Mentoring and Newcomers
Formal or informal mentoring is a significant part of our personal and professional development. Mentoring for the new Canadians is critical as it helps in speeding up their assimilation to the new country and new workplace. I met amazing mentors who provided continuous and selfless support in my transition to the Canadian workplace. Even today, I look up to them for advice. My struggles, opportunities, and the support I received from my mentors motivated me to pay it forward and I started volunteering as a mentor. Since 2009, I have completed ten successful mentoring partnerships with TRIEC. In addition, informally I try my level best to guide new Canadians who reach out to me.
Mentoring is the first step towards building trust, credibility, and network currency. A mentor may be a person who has been through similar experiences and is a successful professional in her/his career. A mentee is a person who is looking for career guidance and exposure to opportunities while transitioning to the new workplace. All throughout one’s career, one may have mentors on a regular basis to do well and evolve in their profession. However, mentors who support new Canadians have some unique skills, experiences, passion, patience, and commitment to create an empowered community around them.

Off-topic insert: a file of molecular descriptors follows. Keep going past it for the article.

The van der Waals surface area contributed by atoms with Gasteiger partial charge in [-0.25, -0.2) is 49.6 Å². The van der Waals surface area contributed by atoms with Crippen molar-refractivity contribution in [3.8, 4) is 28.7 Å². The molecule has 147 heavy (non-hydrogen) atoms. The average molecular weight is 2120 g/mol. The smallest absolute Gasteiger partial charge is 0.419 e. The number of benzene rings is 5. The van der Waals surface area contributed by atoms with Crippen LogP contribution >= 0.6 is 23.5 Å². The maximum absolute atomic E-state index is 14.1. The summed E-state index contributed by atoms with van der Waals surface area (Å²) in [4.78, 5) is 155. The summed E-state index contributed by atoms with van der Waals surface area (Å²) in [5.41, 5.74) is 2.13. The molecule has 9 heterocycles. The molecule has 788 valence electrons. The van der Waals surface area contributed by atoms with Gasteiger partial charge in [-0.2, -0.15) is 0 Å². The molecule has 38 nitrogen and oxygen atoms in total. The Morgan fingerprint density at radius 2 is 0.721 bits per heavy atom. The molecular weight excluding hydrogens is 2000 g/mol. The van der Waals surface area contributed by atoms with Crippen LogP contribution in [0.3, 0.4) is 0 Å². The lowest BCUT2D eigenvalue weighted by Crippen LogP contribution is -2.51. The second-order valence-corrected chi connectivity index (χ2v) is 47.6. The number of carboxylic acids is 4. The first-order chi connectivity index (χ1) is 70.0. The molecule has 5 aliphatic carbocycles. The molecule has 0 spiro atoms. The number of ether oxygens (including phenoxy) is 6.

With this post, I intend to share insights from mentoring that may be useful for new Canadians.
Finding Mentors: There are several tools, techniques, and platforms that can help you find mentors.
An informational interview is one of my most favourite tools. Once you identify your (alternative) career path, find out the professionals in that industry, contact them with a professionally written email requesting for an informational interview/session. With an informational interview, you are not asking for a job but seeking guidance on your career path. This is an opportunity to present your competencies and build rapport. Informational interviews are well received among Canadian professionals and they are quick in responding back.
Bridging programs are extremely effective and can connect you with industry partners and professionals who may agree to become your mentors. Other platforms include career advice feature on LinkedIn, Ten Thousand Coffees , TRIEC Mentoring Partnership, and here at Brilliant Mind Group platform.
Tips for Mentees: Mutual trust is critical in mentoring. Do your homework prior to your meetings and ask many questions. Do not hesitate to ask any question as no question is a dumb question. From my experiences, I can say that mentees who are open and willing to unlearn and relearn are usually more successful than those who have ‘I know’ attitude. Be open-minded and receptive. Lucky are those mentees who receive direct (constructive) feedback from the mentors. Be mindful that mentors typically volunteer their time, efforts and resources to help and support, their intention in providing constructive feedback is to help you succeed in your career path.
Wishing you all the best. Believe in the philosophy of ‘Paying Forward’. Once you achieve your career goal and whenever it is the right time for you, help and support a new Canadian in the transition.
Dr. Parveen Gill